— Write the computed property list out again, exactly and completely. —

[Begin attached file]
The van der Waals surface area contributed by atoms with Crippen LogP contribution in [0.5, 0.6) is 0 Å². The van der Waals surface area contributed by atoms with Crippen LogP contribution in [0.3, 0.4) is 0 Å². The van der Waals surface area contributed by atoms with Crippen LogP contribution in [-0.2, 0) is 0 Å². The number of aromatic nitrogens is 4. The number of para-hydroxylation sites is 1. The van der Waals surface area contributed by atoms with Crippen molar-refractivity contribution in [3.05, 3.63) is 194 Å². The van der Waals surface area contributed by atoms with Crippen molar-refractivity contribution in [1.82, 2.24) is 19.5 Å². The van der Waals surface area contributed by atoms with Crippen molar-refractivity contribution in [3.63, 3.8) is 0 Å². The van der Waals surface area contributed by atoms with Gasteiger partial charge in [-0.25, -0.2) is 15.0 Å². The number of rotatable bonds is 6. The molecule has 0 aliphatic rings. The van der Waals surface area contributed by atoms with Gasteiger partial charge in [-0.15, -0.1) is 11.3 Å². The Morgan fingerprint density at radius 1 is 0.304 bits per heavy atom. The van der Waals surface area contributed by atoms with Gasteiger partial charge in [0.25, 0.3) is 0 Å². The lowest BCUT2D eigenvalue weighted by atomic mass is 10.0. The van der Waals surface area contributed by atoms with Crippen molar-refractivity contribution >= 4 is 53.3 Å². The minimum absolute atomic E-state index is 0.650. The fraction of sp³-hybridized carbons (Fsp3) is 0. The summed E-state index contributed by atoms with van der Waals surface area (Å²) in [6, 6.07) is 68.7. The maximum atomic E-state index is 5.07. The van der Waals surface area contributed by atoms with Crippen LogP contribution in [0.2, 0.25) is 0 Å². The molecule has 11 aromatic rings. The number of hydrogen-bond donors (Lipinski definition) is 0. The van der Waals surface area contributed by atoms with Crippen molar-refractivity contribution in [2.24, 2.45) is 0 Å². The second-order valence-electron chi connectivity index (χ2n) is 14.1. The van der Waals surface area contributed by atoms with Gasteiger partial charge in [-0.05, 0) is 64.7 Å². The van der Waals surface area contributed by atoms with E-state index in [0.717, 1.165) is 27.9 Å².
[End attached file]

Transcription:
The van der Waals surface area contributed by atoms with Crippen LogP contribution in [0.5, 0.6) is 0 Å². The van der Waals surface area contributed by atoms with Crippen LogP contribution in [0.3, 0.4) is 0 Å². The van der Waals surface area contributed by atoms with Crippen LogP contribution in [-0.2, 0) is 0 Å². The number of aromatic nitrogens is 4. The number of para-hydroxylation sites is 1. The van der Waals surface area contributed by atoms with Crippen molar-refractivity contribution in [3.05, 3.63) is 194 Å². The van der Waals surface area contributed by atoms with Crippen molar-refractivity contribution in [1.82, 2.24) is 19.5 Å². The van der Waals surface area contributed by atoms with Crippen molar-refractivity contribution in [3.63, 3.8) is 0 Å². The van der Waals surface area contributed by atoms with Gasteiger partial charge in [-0.25, -0.2) is 15.0 Å². The number of rotatable bonds is 6. The molecule has 0 aliphatic rings. The van der Waals surface area contributed by atoms with Gasteiger partial charge in [-0.15, -0.1) is 11.3 Å². The Morgan fingerprint density at radius 1 is 0.304 bits per heavy atom. The van der Waals surface area contributed by atoms with Gasteiger partial charge in [0.25, 0.3) is 0 Å². The lowest BCUT2D eigenvalue weighted by atomic mass is 10.0. The van der Waals surface area contributed by atoms with Crippen molar-refractivity contribution >= 4 is 53.3 Å². The minimum absolute atomic E-state index is 0.650. The fraction of sp³-hybridized carbons (Fsp3) is 0. The summed E-state index contributed by atoms with van der Waals surface area (Å²) in [6, 6.07) is 68.7. The maximum atomic E-state index is 5.07. The van der Waals surface area contributed by atoms with Crippen LogP contribution in [0.2, 0.25) is 0 Å². The molecule has 11 aromatic rings. The number of hydrogen-bond donors (Lipinski definition) is 0. The van der Waals surface area contributed by atoms with Crippen molar-refractivity contribution in [2.24, 2.45) is 0 Å². The second-order valence-electron chi connectivity index (χ2n) is 14.1. The van der Waals surface area contributed by atoms with Gasteiger partial charge in [-0.05, 0) is 64.7 Å². The van der Waals surface area contributed by atoms with E-state index in [0.717, 1.165) is 27.9 Å².